A new epidemic affects one in every 100,000 citizens of our country. There is a very fast and cheap test that is 99.99% reliable and all citizens are required to pass it. Those who test positive will have to take a pill.

The test returns a positive or negative result depending on whether the person is infected or not, with a 99.99% reliability which means that in 99.99% of the times the test is passed the result coincides with reality and therefore in 0.01% of the cases it is wrong and gives a result contrary to reality.

Knowing this, a person who has tested positive, **How likely are you to be really infected?**

#### Solution

If the reliability of the test is 99.99%, it means that 0.01% of the results will be wrong. In other words, 0.01% of the 99,999 negatives over 100,000 people will be false positives (since we know that one of the 100,000 is really positive and has the disease) - 9,9999 in 100,000 that will be false positives.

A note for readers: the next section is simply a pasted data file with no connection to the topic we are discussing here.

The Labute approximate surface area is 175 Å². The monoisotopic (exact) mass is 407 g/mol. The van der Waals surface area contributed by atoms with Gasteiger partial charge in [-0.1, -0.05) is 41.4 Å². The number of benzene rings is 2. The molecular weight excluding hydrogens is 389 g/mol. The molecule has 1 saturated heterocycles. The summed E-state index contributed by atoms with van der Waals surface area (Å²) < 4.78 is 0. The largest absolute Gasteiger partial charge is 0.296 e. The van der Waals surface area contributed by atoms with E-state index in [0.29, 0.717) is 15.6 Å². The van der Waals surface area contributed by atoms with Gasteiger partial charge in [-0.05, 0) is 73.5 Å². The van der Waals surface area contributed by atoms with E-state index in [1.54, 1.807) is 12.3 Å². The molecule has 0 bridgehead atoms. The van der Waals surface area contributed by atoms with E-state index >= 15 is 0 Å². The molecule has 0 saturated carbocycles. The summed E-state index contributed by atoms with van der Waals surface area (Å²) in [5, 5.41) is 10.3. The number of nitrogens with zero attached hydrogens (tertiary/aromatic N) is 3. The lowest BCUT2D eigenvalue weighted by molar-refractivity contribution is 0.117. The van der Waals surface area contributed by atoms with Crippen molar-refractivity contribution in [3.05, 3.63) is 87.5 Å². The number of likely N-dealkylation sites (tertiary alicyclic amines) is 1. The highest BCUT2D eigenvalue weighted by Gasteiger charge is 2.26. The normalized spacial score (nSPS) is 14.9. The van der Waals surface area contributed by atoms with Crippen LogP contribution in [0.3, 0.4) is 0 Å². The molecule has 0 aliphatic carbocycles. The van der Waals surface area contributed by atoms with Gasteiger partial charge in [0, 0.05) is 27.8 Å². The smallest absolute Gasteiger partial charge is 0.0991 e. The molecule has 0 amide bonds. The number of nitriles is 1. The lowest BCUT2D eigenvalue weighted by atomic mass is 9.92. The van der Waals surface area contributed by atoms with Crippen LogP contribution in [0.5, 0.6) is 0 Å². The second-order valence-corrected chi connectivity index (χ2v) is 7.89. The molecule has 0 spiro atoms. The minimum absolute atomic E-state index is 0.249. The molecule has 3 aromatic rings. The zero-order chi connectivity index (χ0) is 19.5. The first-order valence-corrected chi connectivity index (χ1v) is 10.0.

That said, we would have at most the possibility of 10.9999 positive tests (the 9.9999 false positives and the true positive).

But in 10,9999 positive tests we know there is only one that is true (since they tell us that 1 in every 100,000 is sick), that is, in all the 10,9999 positive ones, there are **a probability of being infected of approximately 9.091%**.

Thus, for example, if we take a sample of 1,000,000 people, for example:

- 999,990 will NOT be infected

- 10 will be infected

Of the 999,990 uninfected:

- 999,890 will give NEGATIVE

- 100 will give POSITIVE (erroneously)

Of the 10 infected:

- 9,999 will give POSITIVE

- 0.001 will give NEGATIVE (erroneously)

Therefore, in 1,000,000 people, 109,999 will be positive, but really only 9,999 will be infected.

Therefore, less than 10% of positives actually suffer from the disease.